With Joshua dead (OR IS HE?) the narrative momentarily reverts to the brothers Judah and Simeon. These are classic personified-tribe characters from Genesis. They played a major role in the great Joseph in Egypt story from the 2nd half of Genesis. Why are they popping up now?
Judges 1-2.6 cover the same territory as the Book of Joshua, while wildly contradicting it. This is the conquest of Canaan by the Israelites. But this time, Joshua is nowhere to be seen. (There is a reference to his tribe, Ephraim.) And the conquest is not remotely complete. Instead, each tribe conquers (or occupies) its own territory for itself. Judah (personified as a person) takes Jerusalem and a bunch of other cities. Ephraim kind of takes Gezer.
The text is markedly different from Joshua, and the OSE editors comment on its antiquity. It’s very fragmentary and enigmatic. And it emphases Judah, the souther region (as opposed to the rest of Judges, which has a distinct northern flavor.) Given all that, and the re-appearance of Genesis characters, I’m going to tentatively wonder if this is related to the Jahwist source.
A short bit regarding Caleb is repeated verbatim from Joshua 15. The story was there inserted during the tribal allotment boregasm; here it occurs in midst of war. Here is the Judges version; the Joshua text has a slightly different beginning which identifies the Hebronites as Anakim (giants.)
1:11 Judah attacked the Canaanites in Hebron, formerly called Kiriath-arba, and defeated Sheshai, Ahiman, and Talmai. From there they marched against the inhabitants of Debir, formerly called Kiriath-sepher. Caleb said, ‘Whoever attacks Kiriath-sepher and captures it, to him I will give my daughter Achsah in marriage.’ Othniel, son of Caleb’s younger brother Kenaz, captured it, and Caleb gave him his daughter Achsah. When she came to him, he incited her to ask her father for a piece of land. As she sat on the ass, she made a noise, and Caleb said, ‘What did you mean by that?’ She replied, ‘I want to ask a favour of you. You have put me in this dry Negeb; you must give me pools of water as well.’ So Caleb gave her the upper and lower pool.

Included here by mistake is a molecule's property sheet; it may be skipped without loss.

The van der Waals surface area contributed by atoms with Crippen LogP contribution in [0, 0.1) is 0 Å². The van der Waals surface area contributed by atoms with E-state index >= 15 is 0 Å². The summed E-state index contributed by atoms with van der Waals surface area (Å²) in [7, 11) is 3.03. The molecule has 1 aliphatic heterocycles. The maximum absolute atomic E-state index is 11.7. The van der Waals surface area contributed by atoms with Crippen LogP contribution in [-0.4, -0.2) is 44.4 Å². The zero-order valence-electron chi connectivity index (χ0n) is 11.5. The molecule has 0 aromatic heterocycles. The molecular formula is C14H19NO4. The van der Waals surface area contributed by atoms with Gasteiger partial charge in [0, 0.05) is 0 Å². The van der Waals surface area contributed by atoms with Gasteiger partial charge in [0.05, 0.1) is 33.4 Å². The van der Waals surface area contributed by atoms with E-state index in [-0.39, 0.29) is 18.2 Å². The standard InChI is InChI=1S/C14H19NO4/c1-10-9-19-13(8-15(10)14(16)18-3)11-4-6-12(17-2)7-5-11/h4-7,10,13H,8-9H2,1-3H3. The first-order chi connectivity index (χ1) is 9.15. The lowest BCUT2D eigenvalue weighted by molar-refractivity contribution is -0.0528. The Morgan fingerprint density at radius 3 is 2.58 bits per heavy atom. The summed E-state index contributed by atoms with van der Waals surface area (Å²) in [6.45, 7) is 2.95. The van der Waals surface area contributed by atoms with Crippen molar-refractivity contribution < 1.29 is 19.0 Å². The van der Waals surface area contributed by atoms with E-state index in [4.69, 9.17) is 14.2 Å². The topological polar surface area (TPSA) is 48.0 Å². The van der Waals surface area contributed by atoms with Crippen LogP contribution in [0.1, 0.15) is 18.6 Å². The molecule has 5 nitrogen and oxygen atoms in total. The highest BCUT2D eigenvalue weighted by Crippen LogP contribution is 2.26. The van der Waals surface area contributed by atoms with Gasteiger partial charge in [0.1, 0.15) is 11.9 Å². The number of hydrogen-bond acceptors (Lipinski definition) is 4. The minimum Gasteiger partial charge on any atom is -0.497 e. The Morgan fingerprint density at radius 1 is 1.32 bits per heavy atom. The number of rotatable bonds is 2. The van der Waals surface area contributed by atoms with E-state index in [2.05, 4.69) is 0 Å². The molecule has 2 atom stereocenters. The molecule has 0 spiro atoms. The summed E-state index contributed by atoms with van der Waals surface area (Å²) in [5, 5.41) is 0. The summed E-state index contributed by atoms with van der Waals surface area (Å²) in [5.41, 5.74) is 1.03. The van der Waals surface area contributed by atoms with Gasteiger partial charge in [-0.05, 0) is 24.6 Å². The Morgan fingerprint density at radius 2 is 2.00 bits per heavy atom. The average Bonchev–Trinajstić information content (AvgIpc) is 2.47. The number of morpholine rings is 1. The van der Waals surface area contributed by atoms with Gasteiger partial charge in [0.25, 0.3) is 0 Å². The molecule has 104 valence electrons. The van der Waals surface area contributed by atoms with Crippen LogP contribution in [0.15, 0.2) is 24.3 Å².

Such a great story, obviously deserved to be included twice. Which context is the original? Who knows. Joshua and Judges both use something the OSE editors refer to as an “ancient source that indicate that the conquest was less complete than the late editor of Joshua usually states.” This includes a lot of verses that begin with “but x did not drive out the x”. I was very excited to see that the Caleb story is identified by the editors as being of that source! It’s treatment of the tribes as tribes, not characters, is consistant (in both iterations.)
Judges 2 begins with a rather contextless bit about “the angel of the LORD” making the Israelites cry. He’s basically all like “you guys pissed me off so the Canaanites are going to give you a really hard time.”
Joshua is alive! Oh my god! Has Jesus risen him from the dead? No… its an editing issue. He dies again right away.